A few outtakes from Decca Aitkenhead's interview with JK Rowling.
New Rowling novel arrives with high drama
JK Rowling's new novel arrives with the state secrecy of a royal birth. I was required to sign more legal documents than would typically be involved in buying a house before I was allowed to read The Casual Vacancy, under tight security in the London offices of Little, Brown.
Even the publishers had been forbidden to read it, and they relinquished the manuscript gingerly, reverently, as though handling a priceless Ming vase. Afterwards, I was instructed never to disclose the address of Rowling's Edinburgh office, where the interview was to have taken place before it was moved to a nearby hotel at the last minute.
The mere fact of the interview was deemed so newsworthy that Le Monde dispatched a reporter to investigate how it was secured. Its prospect assumed the mystique of an audience with Her Majesty - except, of course, that Rowling is famously much, much richer than the Queen.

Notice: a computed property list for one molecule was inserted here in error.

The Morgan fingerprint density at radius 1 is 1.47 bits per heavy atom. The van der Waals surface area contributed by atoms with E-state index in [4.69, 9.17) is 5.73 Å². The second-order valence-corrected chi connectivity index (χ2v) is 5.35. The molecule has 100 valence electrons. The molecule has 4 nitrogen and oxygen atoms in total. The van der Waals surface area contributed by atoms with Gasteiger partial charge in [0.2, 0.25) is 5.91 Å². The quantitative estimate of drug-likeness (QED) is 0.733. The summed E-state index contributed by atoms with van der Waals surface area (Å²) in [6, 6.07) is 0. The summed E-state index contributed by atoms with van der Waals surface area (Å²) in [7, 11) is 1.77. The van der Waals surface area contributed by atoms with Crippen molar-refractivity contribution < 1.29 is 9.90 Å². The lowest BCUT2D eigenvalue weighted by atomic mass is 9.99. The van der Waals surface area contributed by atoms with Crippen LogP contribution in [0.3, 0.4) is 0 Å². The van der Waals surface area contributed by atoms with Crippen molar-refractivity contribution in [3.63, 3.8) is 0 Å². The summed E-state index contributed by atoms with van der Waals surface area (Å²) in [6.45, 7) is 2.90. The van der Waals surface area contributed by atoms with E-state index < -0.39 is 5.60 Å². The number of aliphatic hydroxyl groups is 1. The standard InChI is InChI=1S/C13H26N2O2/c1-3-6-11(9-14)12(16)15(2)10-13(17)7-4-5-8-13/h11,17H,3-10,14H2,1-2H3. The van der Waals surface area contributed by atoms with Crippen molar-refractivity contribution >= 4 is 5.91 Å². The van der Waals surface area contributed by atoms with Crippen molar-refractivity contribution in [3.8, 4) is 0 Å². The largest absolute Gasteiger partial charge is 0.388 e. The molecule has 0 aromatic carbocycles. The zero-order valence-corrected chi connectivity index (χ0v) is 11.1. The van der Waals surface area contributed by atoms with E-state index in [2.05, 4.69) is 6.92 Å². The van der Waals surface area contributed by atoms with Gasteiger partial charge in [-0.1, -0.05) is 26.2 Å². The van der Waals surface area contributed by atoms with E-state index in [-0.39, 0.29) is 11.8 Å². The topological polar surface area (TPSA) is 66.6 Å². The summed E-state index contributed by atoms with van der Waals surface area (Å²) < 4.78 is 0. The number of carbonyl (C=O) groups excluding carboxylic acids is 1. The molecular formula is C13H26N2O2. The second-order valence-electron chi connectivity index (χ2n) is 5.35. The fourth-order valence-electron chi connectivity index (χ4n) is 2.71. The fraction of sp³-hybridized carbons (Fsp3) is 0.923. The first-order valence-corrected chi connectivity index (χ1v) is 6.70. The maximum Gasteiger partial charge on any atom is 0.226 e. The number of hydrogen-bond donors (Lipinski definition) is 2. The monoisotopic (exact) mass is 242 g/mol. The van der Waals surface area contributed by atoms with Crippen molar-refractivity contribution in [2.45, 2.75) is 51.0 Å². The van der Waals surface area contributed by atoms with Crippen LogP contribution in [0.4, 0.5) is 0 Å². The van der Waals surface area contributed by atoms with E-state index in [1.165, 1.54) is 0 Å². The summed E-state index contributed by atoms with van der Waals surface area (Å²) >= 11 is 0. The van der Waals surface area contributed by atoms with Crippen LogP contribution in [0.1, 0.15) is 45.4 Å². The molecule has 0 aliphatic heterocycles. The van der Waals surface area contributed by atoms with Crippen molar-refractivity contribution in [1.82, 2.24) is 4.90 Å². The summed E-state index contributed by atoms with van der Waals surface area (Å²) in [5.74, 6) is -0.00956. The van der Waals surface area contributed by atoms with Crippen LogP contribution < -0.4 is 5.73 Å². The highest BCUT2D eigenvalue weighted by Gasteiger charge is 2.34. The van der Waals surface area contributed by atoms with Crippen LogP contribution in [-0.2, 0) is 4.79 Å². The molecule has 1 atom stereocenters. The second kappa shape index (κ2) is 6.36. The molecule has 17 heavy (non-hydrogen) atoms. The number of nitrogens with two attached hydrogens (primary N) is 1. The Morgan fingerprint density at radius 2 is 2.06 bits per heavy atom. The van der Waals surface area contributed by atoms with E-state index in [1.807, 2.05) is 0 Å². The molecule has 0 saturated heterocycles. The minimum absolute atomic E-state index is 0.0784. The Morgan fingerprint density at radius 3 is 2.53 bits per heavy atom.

Like so many British novels, The Casual Vacancy – about a little town left in shock after the unexpected death of a town council member – is inescapably about class.
"We're a phenomenally snobby society," Rowling tells me, "and it's such a rich seam. The middle class is so funny, it's the class I know best and it's the class where you find the most pretension."
The book is so funny I was halfway through before noticing that every character is, to a varying degree, monstrous.
Rowling says the endless rumours that The Casual Vacancy would be a crime thriller just made her laugh. "It was all started by Ian Rankin. Ian and I did once have a conversation in which he rightly said the Potter novels are, in the main, whodunits, so we were talking about that and that led to him telling everyone that I was writing a crime novel, which was never the case."
But she does admit that whodunits are her literary guilty pleasure: "I love a good Dorothy L Sayers. There's no shame in a Dorothy." She hasn't read Fifty Shades of Grey, "because I promised my editor I wouldn't". She doesn't look as if she feels she's missing out. "Not wildly," she agrees dryly.
See more from the interview with JK Rowling at our Scene&Heard blog, www.thenational.ae/scene-heard
Reprinted courtesy of Guardian News & Media